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Cozart v. Logue

Court of Appeals of Arkansas, Division III

November 5, 2014

G. MASON COZART, LARRY BUTTRAM, and DYNAREPS INVESTMENT GROUP, APPELLANTS
v.
LOUISE LOGUE, APPELLEE

Page 134

APPEAL FROM THE PULASKI COUNTY CIRCUIT COURT, SEVENTEENTH DIVISION. NO. 60CV-2011-2757. HONORABLE MACKIE M. PIERCE, JUDGE.

Stanley D. Rauls, for appellant.

Rose Law Firm, by: Amanda Wofford and Haley Heath Burks, for appellee.

RHONDA K. WOOD, Judge. GLOVER and VAUGHT, JJ., agree.

OPINION

Page 135

RHONDA K. WOOD, Judge

This appeal arises from appellee Louise Logue's breach-of-contract action against G. Mason Cozart, Dynareps Investment Group, and Larry Buttram. The circuit court directed a verdict in favor of Dynareps and Buttram but denied their motion for attorney fees. A jury ultimately found in favor of Logue in her surviving action against Cozart. On appeal, Cozart contends the following: (1) there was not sufficient evidence to support the jury verdict; (2) there was not sufficient evidence Logue suffered a compensable damage; and (3) the circuit court abused its discretion in awarding Logue attorney's fees. Dynareps and Buttram also appeal the circuit court's denial of their motion for attorney's fees. We affirm on all grounds.

Logue is a financial advisor who directs business to LPL Financial, a national brokerage company, in exchange for a commission. Cozart and Buttram were financial advisors operating under the name Dynareps, which also directed business to LPL. In February 2010, Logue and Cozart entered into an agreement under which Logue would affiliate with Dynareps, Buttram, and Cozart. Cozart agreed to supervise Logue's work as well as provide other services to her in exchange for a percentage of her commissions. Logue and Cozart then executed a written override agreement which directed LPL to pay 44% of Logue's commissions to Cozart. For the following ten months, LPL paid this portion of Logue's commission to Cozart. However, Logue maintained that Cozart did not fulfill the terms of their agreement. Consequently, she filed suit against Cozart, Buttram, and Dynareps for breach of contract, unjust enrichment, and fraud. The case proceeded to jury trial, and at the close of Logue's case, the circuit court granted Buttram and Dynareps's directed-verdict motion, thus dismissing all Logue's claims against them. The court also dismissed the unjust enrichment and fraud claims against Cozart.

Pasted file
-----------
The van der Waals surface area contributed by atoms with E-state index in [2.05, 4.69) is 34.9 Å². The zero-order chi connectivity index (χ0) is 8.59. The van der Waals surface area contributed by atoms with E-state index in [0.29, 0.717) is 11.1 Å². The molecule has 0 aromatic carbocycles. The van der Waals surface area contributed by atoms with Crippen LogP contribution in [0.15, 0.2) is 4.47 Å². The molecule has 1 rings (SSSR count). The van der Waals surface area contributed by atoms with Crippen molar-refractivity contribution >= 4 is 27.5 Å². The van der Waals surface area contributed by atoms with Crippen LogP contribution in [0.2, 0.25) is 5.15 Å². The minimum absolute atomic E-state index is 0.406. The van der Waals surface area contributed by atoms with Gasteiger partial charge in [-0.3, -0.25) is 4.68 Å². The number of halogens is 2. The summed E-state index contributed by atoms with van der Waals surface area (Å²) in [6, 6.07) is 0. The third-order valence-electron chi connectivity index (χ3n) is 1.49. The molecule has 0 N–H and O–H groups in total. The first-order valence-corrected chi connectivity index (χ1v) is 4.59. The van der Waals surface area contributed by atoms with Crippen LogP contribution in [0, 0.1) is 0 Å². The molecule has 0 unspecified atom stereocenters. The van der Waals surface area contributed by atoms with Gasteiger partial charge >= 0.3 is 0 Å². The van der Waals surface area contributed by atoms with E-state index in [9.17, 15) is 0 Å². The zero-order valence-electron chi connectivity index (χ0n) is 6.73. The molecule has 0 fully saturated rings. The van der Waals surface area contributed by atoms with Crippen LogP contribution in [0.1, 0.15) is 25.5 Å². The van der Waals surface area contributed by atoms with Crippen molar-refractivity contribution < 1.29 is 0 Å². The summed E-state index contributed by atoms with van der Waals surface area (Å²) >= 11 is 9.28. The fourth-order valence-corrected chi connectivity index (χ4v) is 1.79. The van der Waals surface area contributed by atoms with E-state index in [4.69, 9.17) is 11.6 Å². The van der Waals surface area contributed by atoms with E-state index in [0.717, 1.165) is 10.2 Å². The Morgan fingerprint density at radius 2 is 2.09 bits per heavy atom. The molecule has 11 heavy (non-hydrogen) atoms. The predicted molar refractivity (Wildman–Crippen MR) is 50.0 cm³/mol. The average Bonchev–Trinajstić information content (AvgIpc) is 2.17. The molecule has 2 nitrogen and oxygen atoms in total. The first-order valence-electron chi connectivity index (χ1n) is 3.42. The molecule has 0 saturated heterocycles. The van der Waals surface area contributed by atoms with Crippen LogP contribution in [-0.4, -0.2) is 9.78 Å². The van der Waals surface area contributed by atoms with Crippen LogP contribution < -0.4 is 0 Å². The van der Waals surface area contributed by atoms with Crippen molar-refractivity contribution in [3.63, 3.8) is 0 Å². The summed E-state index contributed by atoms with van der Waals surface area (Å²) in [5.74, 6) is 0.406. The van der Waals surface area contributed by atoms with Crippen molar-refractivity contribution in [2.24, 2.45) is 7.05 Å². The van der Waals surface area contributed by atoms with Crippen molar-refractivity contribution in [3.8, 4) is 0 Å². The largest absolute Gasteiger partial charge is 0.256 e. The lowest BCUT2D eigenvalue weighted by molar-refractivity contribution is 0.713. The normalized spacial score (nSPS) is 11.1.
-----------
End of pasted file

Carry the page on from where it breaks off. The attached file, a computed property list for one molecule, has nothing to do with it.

The breach-of-contract claim against Cozart was the only one submitted to the

Page 136

jury. The jury found that Cozart had breached his contract with Logue and awarded damages of $42,647. Logue then requested attorney's fees as the prevailing party against Cozart and was awarded $25,000. Buttram and Dynareps also requested attorney fees as they contended they were the prevailing party against Logue, but the circuit court denied their request.

I. Sufficiency of the Evidence for Breach of Contract

Cozart challenges the sufficiency of the evidence to support the jury's verdict. On review, it is not this court's place to try issues of fact; rather, this court simply reviews the record for substantial evidence to support the jury's verdict. Advanced Envtl. Recycling Techs., Inc. v. Advanced Control Solutions, Inc., 372 Ark. 286, 275 S.W.3d 162 (2008). Substantial evidence is that which goes beyond suspicion or conjecture and is sufficient to compel a conclusion one way or the other. Id. In determining whether there is substantial evidence, we view ...


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